Saturday, June 22

No mandate to speak for Māori

3%.

With just 3% of the vote, Te Pāti Māori think they have the mandate to speak for all Māori. And I know from seeing people’s comments on Te Pāti Māori FB page that it wasn’t just Māori who voted for them which means they have even less of a mandate than they think. 

To say I’m visually vocal on social media about TPM is an understatement. I’m certainly the most vocal person I know. I have followed them since the height of Covid because of the things that have gone on in this country, so I think I have a pretty good idea of who this party is and what they’re about and they are a far cry from the days of the Māori party of old. 

Te Pāti Māori today are full of radical racists who pretend to be about mokopuna Māori but continuously ignore the number of Māori children who are killed by their own whānau. 

They tell Māori they’re oppressed and they’re victims, at the same time as flying to France to eat macarons while they look at the Eiffel Tower. 

They took money from their “oppressors” to jab Māori, literally. Debbie made a big song and dance about how she was a vaccinator. 

Money they got as a result of their party president John Tamihere going to court for the details of unjabbed Māori so they could take advantage of the $120 million Labour made available for Māori organisations like the one’s John heads. 

What Te Pāti Māori haven’t done over the last few years is stand up for the innocent mokopuna whose lives were cruelly taken. A far cry from Papa Pita where he didn’t just talk about it but he sent people to work with whanau like the Kahui.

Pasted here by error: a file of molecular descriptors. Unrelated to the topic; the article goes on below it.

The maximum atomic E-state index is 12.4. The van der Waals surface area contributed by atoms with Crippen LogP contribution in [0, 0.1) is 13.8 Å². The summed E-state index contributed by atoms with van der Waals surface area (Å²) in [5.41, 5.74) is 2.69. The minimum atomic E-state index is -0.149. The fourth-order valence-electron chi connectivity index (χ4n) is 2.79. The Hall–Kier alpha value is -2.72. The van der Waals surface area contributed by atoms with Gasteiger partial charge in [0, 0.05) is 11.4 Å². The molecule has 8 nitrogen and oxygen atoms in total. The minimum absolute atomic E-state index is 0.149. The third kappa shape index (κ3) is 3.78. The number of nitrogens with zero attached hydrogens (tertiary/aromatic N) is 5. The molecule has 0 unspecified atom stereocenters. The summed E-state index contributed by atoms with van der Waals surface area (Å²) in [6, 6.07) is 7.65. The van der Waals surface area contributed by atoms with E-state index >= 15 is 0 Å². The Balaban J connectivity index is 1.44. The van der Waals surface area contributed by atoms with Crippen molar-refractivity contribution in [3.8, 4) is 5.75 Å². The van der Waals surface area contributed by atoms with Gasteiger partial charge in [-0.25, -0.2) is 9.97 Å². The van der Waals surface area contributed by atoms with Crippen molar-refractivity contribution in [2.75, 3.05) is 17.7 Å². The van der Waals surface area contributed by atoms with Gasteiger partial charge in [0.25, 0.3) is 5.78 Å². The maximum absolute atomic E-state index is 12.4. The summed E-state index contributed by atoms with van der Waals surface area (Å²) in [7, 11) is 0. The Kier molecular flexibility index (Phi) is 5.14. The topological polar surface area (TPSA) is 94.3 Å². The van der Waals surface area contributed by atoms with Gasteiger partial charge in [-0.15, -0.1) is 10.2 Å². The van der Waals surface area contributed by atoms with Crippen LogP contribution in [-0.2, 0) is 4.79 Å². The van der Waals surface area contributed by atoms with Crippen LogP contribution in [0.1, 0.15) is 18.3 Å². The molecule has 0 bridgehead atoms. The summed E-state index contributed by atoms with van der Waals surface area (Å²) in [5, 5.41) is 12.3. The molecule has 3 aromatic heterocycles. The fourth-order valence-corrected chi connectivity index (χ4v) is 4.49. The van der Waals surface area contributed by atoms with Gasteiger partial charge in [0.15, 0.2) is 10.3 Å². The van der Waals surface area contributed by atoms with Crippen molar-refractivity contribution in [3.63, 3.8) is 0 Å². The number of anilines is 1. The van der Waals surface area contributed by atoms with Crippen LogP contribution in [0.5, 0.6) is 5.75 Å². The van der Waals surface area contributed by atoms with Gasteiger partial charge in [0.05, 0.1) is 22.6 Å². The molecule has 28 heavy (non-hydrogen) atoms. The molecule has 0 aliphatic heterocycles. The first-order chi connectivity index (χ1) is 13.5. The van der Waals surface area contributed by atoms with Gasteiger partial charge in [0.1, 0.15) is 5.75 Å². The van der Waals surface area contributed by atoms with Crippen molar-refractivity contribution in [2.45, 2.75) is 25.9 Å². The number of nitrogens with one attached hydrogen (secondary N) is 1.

What they didn’t do was promote the use of Rongoa Māori during Covid as a way to boost people’s immunity. Their one and only solution has only always been a choice of Pfizer or Novavax. 

What they didn’t do was fight Labour or Hone Harawira when Jacinda Ardern stopped people going to their marae and Hone was blocking roads. What they didn’t do was speak to the Māori who camped outside Parliament during the Wellington protest of 2022. 

But it’s interesting how priorities change during an election year. This year we have seen many accusations of racism by TPM, which has been unnecessarily hyped up by MSM who are partly to blame in all of the division we have in this country. 

They scream about the removal of Te Reo Māori when the reality is it’s a name swap around which makes sense given the majority of people who deal with these organisations speak English. 

They scream their support for Rongoa and oppose its inclusion in the natural therapeutics bill after never promoting it when it should have been. 

They scream smoking is the genocide of Māori at the same time as advocating for Palestinian refugees to be brought to this country. A people who have been indoctrinated into violence are in need of saving according to TPM. And yet, given half the chance, these very people would end, not only Māori but the trans community who also want to bring them in.

While I congratulate Hana Maipi-Clarke for winning her seat she is very misguided when she stated “To our mokopuna, they can attack me, but I will not let them attack you” during her maiden speech when talking about government because it is not government she needs to worry about attacking mokopuna, it is the whānau of some of those mokopuna whose lives have been taken and will continue to be taken unless we face the real issue.